AFTER THE WHISTLE

Admiring from afar the art of gelande jumping

If you have ever climbed to the top of the big hill at Howelsen, you would have an appreciation for what Rolf Wilson accomplished on Alpine skis.

You see, the Montana native holds the current world record after soaring 347 feet off the big jump. He didn't do it on the Nordic skis most of us in Steamboat are accustomed to seeing on the feet of athletes like Todd Lodwick, Johnny Spillane and Clint Jones.

Instead, he was on the thinner skis more common on the steep, icy slopes of a downhill course.

Wilson is a gelande jumper -- you know, one of those speed freaks that prefers to fly on Alpine skis instead of the Nordic ones more fitting for the job.

Wilson gets his blood flowing by racing down steep pitches at speeds most of us could only reach behind the wheel of an automobile.

But the real kicker is that at the end of the downhill journey, he launches himself, slicing through the air more than a length of a football field before landing at the bottom of the hill.

If I tried it, my heart would give out a few seconds after I ran out of in-run and the only blood flowing would be onto the snow after I crashed at the bottom of the hill.

The truth is that not all of us were cut out to throw ourselves off cliffs, hit jumps that send us spinning upside down, or gelande jump.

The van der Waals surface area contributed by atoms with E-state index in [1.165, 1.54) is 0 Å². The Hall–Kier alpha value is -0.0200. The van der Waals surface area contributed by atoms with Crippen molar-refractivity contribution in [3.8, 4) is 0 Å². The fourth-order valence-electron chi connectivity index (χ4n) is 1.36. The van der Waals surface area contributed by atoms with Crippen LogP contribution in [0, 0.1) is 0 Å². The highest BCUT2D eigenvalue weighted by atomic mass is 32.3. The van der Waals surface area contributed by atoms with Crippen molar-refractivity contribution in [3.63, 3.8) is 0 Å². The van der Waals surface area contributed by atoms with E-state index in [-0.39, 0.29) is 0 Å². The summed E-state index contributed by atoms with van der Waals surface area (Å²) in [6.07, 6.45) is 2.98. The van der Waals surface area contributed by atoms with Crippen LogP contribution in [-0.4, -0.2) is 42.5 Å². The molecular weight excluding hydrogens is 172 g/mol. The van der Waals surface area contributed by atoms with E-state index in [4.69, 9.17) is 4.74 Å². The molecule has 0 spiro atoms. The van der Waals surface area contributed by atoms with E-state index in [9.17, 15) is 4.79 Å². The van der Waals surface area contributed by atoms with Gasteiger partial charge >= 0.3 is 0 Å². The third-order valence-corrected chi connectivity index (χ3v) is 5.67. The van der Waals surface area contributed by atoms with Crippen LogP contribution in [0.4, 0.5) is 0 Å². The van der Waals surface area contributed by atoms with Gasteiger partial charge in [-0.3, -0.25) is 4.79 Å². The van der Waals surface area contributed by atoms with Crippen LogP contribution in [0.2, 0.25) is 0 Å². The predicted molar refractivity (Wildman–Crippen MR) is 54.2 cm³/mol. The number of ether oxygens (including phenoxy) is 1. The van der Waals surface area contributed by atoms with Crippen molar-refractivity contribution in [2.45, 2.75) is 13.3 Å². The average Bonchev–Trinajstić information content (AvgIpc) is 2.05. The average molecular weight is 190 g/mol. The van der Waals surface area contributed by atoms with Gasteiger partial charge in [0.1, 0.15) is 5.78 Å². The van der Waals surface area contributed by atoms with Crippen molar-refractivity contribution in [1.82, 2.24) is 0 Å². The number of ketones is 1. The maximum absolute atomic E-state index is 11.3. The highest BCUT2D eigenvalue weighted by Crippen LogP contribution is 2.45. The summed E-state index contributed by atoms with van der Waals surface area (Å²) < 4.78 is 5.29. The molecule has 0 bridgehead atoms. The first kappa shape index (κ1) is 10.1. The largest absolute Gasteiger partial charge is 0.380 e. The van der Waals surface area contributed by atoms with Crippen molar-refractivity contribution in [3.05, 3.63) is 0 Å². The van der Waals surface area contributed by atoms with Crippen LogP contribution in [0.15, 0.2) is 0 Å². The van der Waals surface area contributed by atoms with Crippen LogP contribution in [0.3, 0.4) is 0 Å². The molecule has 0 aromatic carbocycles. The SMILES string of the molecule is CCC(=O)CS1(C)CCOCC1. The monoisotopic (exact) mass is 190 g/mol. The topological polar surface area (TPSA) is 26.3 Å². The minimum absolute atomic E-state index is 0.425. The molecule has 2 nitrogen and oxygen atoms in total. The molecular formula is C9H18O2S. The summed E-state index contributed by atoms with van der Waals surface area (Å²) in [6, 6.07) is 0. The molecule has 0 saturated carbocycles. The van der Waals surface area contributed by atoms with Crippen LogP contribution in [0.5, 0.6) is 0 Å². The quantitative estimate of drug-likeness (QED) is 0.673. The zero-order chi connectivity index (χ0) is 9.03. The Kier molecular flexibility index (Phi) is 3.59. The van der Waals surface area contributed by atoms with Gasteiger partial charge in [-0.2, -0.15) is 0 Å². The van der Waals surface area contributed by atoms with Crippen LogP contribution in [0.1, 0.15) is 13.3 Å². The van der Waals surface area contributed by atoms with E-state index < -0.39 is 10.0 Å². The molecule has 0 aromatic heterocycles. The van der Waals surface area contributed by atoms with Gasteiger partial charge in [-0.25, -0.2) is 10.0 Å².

People like me, who prefer to stay out of emergency rooms, tend to watch extreme sports with a sense of amazement.

I mean, why do these guys do it?

Over the years, I've witnessed many different extreme sports, but very few of them come close to what gelande jumping has to offer in terms of stomach-turning thrills.

The truth is that I've never experienced the thrill that drives guys like Rolf Wilson and I can pretty much guarantee that I will never know the feeling -- I repeat, never.

You see, there is a better chance of catching me watching the home shopping channel or an episode of "The Bachelor" during a Broncos game than getting me to the top of Howelsen Hill with a pair of Alpine skis.

Yet some people are driven to the speed, sensation and danger that gelande has to offer.

I have no problem heading to Howelsen to watch them (it's better than stock-car racing, for sure), but I think I will stick to bowling for my adrenaline high.

For me, nothing could match the thrill of throwing 12 strikes in a row, and that way I don't have to worry about paying my insurance deductible -- I'll leave that to guys like Rolf Wilson.

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